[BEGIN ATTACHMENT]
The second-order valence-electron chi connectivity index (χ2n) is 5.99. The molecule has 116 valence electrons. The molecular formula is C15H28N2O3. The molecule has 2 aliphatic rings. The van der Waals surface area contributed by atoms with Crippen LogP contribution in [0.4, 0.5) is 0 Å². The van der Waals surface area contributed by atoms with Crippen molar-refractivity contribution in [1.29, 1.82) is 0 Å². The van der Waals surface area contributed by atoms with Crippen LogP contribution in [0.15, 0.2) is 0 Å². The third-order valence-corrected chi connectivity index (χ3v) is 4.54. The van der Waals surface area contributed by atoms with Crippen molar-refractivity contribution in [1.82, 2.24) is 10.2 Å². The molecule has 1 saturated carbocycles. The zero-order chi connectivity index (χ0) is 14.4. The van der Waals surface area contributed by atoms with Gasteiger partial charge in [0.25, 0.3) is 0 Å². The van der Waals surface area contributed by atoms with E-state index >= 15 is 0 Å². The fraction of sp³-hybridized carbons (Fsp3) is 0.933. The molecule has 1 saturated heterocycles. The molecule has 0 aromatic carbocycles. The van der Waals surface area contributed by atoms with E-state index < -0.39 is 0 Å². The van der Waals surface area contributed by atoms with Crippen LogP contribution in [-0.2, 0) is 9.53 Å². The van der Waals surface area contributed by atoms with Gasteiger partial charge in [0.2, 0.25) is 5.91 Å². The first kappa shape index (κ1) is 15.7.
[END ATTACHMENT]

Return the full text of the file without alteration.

The second-order valence-electron chi connectivity index (χ2n) is 5.99. The molecule has 116 valence electrons. The molecular formula is C15H28N2O3. The molecule has 2 aliphatic rings. The van der Waals surface area contributed by atoms with Crippen LogP contribution in [0.4, 0.5) is 0 Å². The van der Waals surface area contributed by atoms with Crippen molar-refractivity contribution in [1.29, 1.82) is 0 Å². The van der Waals surface area contributed by atoms with Crippen LogP contribution in [0.15, 0.2) is 0 Å². The third-order valence-corrected chi connectivity index (χ3v) is 4.54. The van der Waals surface area contributed by atoms with Crippen molar-refractivity contribution in [1.82, 2.24) is 10.2 Å². The molecule has 1 saturated carbocycles. The zero-order chi connectivity index (χ0) is 14.4. The van der Waals surface area contributed by atoms with Gasteiger partial charge in [0.25, 0.3) is 0 Å². The van der Waals surface area contributed by atoms with E-state index >= 15 is 0 Å². The fraction of sp³-hybridized carbons (Fsp3) is 0.933. The molecule has 1 saturated heterocycles. The molecule has 0 aromatic carbocycles. The van der Waals surface area contributed by atoms with E-state index < -0.39 is 0 Å². The van der Waals surface area contributed by atoms with Crippen LogP contribution in [-0.2, 0) is 9.53 Å². The van der Waals surface area contributed by atoms with Gasteiger partial charge in [0.2, 0.25) is 5.91 Å². The first kappa shape index (κ1) is 15.7.